Port du Grand Large, Dunkerque
Leaving Dover at 8.30am, bang on time, we got clearance from Dover Port Control to leave by the western entrance. (Port Harbour Control is very slick and respectful – all “Sir” and “Ma’am” all round.” There was no wind. The rule is that you have to cross the TSS (traffic separation scheme) at 90 degrees. The Dover strait is narrow at about 20 miles. We made best speed across by motor – Roger had the radar on and was freaked by the number of shipping movements that we had to avoid. However, and more by luck than judgement, none of the ships held us up, and we got through the TSS to the Calais side in just under 2 hours. Then Roger thought he identified three boats coming towards us outside the TSS. He was not happy. In the end it turned out that all there were anchored in the Calais roads, and so weren’t going anywhere.
The vis was OK but there were, as forecast, patches of fog. There was a yellow/black tinge to the horizon, that reminded me of how the black country used to be driving up the Birmingham New Road (Birmingham’s answer to the autobahns.)
We motored inshore past Calais, then up the coast to Dunkerque. The weather improved and the sun came out. The coast is low lying, and full of heavy industry – the pilot book calls it France’s back yard. Chimnies flaring and spewing out black smoke; blast furnaces and refineries all the way along. Roger was swithering as to whether he wanted to stop in Dunkerque or press on to Nieuwpoort/ Ostende – and in the end was persuaded by the tide changing under us at 2.30pm. We peeled off into the Bassin de Grand Large. It’s a comfortable all tide marina, at modest cost (under 2 5euros/ night for us.) The harbour master was very pleasant and helpful, aided by Bali, a large and very hairy puppy-dog of uncertain genealogy but aimiable disposition, playing with a tennis ball. The marina restaurant was closed on a Tuesday, so he recommended a restaurant in one of the back-streets of Malo les Bains, named Entre Ciel et Mer, where we had the 23.50 prix fixe menu. It was good value. Roger had quiche and I had a terrine of rouget; then we both had an excellent fish pie, salmon, mussels and cod in a thermidor sauce, topped with cheese, and potatoes dauphinoise.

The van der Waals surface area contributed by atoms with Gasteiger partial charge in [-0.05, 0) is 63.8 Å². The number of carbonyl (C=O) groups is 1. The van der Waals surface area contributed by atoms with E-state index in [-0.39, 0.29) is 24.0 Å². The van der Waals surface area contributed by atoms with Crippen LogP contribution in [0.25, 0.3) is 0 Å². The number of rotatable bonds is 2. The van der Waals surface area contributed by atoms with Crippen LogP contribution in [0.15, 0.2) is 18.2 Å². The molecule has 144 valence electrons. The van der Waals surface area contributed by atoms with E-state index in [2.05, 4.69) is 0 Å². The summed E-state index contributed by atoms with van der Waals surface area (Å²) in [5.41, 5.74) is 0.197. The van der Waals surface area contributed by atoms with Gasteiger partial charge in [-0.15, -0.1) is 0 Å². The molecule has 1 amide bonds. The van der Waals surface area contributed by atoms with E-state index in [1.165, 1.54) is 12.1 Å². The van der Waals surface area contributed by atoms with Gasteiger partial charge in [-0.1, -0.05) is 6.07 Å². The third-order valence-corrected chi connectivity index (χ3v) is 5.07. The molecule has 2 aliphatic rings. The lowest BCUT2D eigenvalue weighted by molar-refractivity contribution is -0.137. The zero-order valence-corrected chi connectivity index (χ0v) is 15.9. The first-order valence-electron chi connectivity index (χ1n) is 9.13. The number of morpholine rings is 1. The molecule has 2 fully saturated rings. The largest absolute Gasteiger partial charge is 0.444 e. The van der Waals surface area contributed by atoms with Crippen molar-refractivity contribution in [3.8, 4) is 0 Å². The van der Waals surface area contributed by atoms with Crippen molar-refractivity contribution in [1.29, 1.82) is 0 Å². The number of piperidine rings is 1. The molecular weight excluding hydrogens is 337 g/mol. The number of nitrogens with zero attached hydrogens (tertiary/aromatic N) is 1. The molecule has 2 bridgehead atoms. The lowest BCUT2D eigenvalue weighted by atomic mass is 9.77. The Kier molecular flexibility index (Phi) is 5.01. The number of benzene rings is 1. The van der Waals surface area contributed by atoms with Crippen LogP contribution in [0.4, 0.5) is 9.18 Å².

The museum of operation dynamo was shut by the time we arrived (it opens @ 10am, closes for lunch 12-2pm and then shuts for the day at 5pm. It’s located just at the root of the marina, in a casemate near the beaches and the eastern jetty where the main evacuation occurred. Maybe on the way back?
The pictures from the sea of all the heavy industry haven’t come out well, but here is a picture of our view from the berth (it smells fishy, as well!)
And some beach huts on the prom